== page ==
Before we walked into the house, I pulled Tanner to a stop. “Tanner, I need to tell you something.”
He faced me, his expression serious. “Okay. Out here or would you rather go inside?”
I shook my head, still not exactly sure what I was going to say. I glanced down as my hands twisted together nervously. Was it about the property? My decision to move to Montana? The truth about my trust issues with men? How utterly terrified I was of letting anyone in?
I’d only given my heart fully to two people. And they had ended up leaving me in some form or fashion. For years I struggled with why my mother had been taken from me when I was little. With my father’s refusal to ever talk about her, it was like I lost her over and over again. Then my father’s lack of interest in me seemed to be the ultimate betrayal. I always came back to the same conclusion: I wasn’t good enough to have a mother in my life. I hadn’t been good enough to help my father heal from my mother’s death.
When I looked back up at Tanner, his brows were pulled down slightly, and those pale blue eyes stared directly into mine. “We can go into my father’s office—it’s too cold to stand out here and talk.”
“That sounds good,” I agreed as I followed him through the back door and into the large mud room. After I took off my coat and gloves, Tanner took them from me and hung them up. He truly was such a gentleman. I’d never had a man treat me like I was the only thing they thought about in the moment. I liked how that made me feel, and I felt myself smile.
“Follow me,” he said with a grin that made my heartbeat race faster.
As we walked into the kitchen, I noticed everyone was already here. Lincoln glanced over and noticed us first. She had Morgan in her arms and gave me a wink when I met her gaze. How in the world was she going to bake while holding a baby? Tanner walked over to his dad. “Can we use your office for a second, Dad?”
Ty Senior looked up from the dough he was already mixing. “Of course.”
Tanner gave him a quick nod of thanks, and then started walking out of the kitchen. I envied the relationship this family had with one another. How many times had I longed for a family like this? Too many to even count anymore.
Hardly anyone even noticed we had left. You could feel the excitement in the room, but even that couldn’t lift my suddenly darkened mood. After being so happy with the find earlier, I was quickly falling into a depression, and I had no idea why.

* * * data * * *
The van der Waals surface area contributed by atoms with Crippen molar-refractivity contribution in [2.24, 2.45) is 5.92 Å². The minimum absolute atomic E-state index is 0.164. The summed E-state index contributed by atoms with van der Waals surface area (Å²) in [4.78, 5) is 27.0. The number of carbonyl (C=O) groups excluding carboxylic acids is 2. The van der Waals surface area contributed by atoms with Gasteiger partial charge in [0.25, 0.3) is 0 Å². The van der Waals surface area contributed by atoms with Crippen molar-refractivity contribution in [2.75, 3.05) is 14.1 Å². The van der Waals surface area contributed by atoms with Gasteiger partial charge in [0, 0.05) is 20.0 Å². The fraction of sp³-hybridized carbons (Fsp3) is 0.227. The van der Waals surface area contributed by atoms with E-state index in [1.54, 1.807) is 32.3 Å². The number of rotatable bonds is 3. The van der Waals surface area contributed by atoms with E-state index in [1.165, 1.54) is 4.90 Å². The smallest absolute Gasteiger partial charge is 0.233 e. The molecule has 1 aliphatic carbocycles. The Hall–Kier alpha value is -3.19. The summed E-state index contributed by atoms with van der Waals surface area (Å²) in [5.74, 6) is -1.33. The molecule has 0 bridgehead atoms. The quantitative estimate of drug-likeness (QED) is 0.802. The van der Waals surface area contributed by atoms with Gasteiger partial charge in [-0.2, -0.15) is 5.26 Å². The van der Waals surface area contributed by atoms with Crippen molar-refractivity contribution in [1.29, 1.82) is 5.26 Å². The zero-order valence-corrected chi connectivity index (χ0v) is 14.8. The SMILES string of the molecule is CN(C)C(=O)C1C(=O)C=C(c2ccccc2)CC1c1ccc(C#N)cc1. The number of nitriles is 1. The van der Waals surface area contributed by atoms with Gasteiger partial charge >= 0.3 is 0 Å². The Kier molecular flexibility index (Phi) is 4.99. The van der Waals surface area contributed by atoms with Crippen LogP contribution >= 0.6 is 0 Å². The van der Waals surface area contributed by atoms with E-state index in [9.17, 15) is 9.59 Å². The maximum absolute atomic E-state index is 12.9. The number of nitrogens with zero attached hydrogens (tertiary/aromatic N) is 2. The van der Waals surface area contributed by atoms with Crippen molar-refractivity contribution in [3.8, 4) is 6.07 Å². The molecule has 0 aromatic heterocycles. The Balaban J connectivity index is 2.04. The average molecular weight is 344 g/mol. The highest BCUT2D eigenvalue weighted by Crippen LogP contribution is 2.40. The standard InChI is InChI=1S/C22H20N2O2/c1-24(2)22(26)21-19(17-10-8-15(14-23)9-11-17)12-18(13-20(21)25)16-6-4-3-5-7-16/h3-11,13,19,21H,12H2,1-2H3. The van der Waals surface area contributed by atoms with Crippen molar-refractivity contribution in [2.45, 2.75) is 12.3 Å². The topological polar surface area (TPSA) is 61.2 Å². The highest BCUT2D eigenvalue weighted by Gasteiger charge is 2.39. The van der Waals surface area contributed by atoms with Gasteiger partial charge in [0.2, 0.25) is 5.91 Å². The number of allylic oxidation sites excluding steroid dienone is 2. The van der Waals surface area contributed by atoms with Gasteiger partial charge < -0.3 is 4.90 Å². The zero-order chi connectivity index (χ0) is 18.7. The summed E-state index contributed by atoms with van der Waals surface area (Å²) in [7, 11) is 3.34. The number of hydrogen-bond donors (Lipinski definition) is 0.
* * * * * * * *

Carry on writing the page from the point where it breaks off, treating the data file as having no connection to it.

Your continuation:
Damn it all to hell! Why did I have to be so afraid to open up my heart?
We walked through the living room and to an area of the house I hadn’t been in yet. Tanner opened a door at the very end of the long hallway and stepped inside. I scanned the room when I walked in. It screamed Ty Senior.
Pictures and paintings of cattle, horses, and what looked like places on the ranch were placed on every single wall. On one was a col
lection of paintings and drawings that looked to be from all the boys, Blayze included. I walked up to them and grinned as I read the names.
Brock Shaw, age nine. Beck S, age six. TJ, age eleven. Then I came to a painting of a horse. It was done amazingly well, even though you could tell small hands painted it. My heart tumbled as I read the name. Tanner Michael Shaw. Twelve.
I slowly shook my head. “You painted this at twelve years of age?”
The painting was of a buckskin running in an open green pasture. It was dotted with what looked like flowers. I recognized the view. It was looking down from the ridge he had taken me up to on my second day here. The sky in the back was a beautiful mixture of pinks, oranges, and yellows as the sun sank low on the horizon.
Tanner walked up and stood next to me. “I did. I was bored out of my mind one spring day, and my mother challenged me to go paint something on the ranch. It was when I discovered the ridge. I mean, I’d been up there before plenty of times, but that was the day I saw its true beauty. I started to paint it, and then waited for the sun to start setting so I could see what the sky looked like. I quickly painted what I saw, and then got my butt home. I don’t even want to tell you the trouble I got into with my mama for getting back to the barn near dark.”
I chuckled as I glanced from the picture to him. He was staring at it with a smile on his face.
With a spin around the office, I took the rest of it in. A large leather sofa sat at one end of the room. A giant picture window was behind it, and I gasped as I saw the view. A rolling pasture made way to a mountain range that was fairly close to the house. The way the sun reflected off the snow made it sparkle like a million diamonds. It was truly stunning. On the other side of the room was a large fireplace with two oversize leather chairs on either side. I imagined the boys playing in this room when they were younger.
“My goodness. Every single room in this house I swear has a different view.”
Tanner chuckled. “You should see the view from my bedroom.”
I turned and slightly raised a brow. “I’m sure it’s equally impressive.”
He laughed. “I like to think so.”